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Grjótagjá is a small cave with a thermal pool of water in the middle of the Dimmuborgir lava fields on the outskirts of Lake Mývatn in the northeast of Iceland.

Diamond Circle

Staying in Akureyri or Húsavík, two of the biggest towns in the northeast, it is possible to take the Diamond Circle to reach Grjótagjá. The Diamond Circle is a circuit stretching over 250 km which runs through some of the most magnificent sights in this part of Iceland. The magnificent Goðafoss and Dettifoss waterfalls, the awe-inspiring Ásbyrgi canyon, and of course the volcanically alive area of Lake Mývatn and its surroundings.


When visiting Mývatn, it is well worth allocating a bit of extra time to explore the surroundings. Being part of the volcanically active zone of the nearby Krafla caldera volcano makes for quite an adventurous landscape.

The eastern side of the lake is covered in vast lava fields known as Dimmuborgir (Dark Cities or Citadels), so named for their appearance, reminiscent of the ruins of some ancient castle or city. Within these Dimmuborgir lava fields are many hidden nooks and crannies, Grjótagjá notable amongst them, but many unnamed and hidden caves as well.

Most of them share the characteristic thermal pools within, with the water emanating from underground channels linked to the massive Mývatn lake nearby and the thermal energy provided by the temporarily dormant volcano, Krafla.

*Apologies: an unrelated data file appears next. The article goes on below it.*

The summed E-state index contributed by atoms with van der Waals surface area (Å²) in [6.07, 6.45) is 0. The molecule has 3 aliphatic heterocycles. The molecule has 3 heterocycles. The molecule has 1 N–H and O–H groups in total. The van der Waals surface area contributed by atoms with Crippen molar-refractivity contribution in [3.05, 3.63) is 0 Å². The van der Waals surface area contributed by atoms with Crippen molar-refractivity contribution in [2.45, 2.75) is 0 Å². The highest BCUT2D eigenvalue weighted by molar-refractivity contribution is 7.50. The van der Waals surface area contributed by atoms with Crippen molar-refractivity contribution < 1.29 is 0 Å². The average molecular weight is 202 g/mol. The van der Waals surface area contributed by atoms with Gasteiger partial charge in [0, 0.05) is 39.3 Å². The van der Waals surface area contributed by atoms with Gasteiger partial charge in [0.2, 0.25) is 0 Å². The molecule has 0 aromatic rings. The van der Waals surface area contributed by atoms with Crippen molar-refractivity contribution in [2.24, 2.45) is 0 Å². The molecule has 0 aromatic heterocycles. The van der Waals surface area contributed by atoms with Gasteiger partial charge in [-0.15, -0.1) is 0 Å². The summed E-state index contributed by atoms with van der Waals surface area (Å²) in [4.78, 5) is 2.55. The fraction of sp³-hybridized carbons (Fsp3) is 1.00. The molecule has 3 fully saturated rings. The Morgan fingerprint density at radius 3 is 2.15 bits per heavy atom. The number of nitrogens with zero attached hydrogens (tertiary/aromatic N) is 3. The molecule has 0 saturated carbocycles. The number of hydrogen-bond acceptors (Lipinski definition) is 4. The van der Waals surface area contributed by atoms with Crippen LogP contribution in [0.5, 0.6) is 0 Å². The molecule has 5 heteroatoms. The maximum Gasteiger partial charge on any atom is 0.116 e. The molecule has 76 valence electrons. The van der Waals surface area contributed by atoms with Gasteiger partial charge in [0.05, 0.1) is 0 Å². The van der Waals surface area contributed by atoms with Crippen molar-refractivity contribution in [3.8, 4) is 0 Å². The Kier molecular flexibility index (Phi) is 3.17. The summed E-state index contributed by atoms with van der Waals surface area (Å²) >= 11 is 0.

Once entering Dimmuborgir, there are several snaking walking paths, one of which leads to Grjótagjá cave. The walk requires a bit of effort, as the path to the entrance is quite rocky.

Visitors are warned, however, not to enter the pool within the cave under any circumstances. Not only is the cave private property, whose owners have forbidden any dipping in the water, but the water can also reach dangerously high temperatures. That is due to the volcanic activity of the nearby Krafla volcano, whose nine eruptions between the years 1975 to 1984 have raised the water’s temperature significantly.

Meanwhile, fissures have opened underneath the pool which can make the temperature highly unstable. Visitors are welcome to take pictures of the beautiful cave but risking their life and wellbeing by attempting to bathe in the pool is strongly discouraged.

The history of Grjótagjá

The history of Grjótagjá is first noted in the 18th Century as a famous hideout of the infamous outlaw Jón Markússon who took refuge in the cave in between terrorizing the area. After his death, the cave became a much-loved spot for locals to visit and bathe in, which was common practice in the surrounding countryside until the mid-1970s, when the volcanic activity made it unsafe.

Game of Thrones

Nevertheless, the cave remains a popular place to visit and explore, famously featured as the backdrop in a steamy love scene in Game of Thrones, between Jon Snow and the wildling Ygritte. There is always something otherworldly about caves, and Grjótagjá is no exception. Just remember to watch your step and avoid the near-boiling water inside while enjoying the atmosphere and the beauty of its depths.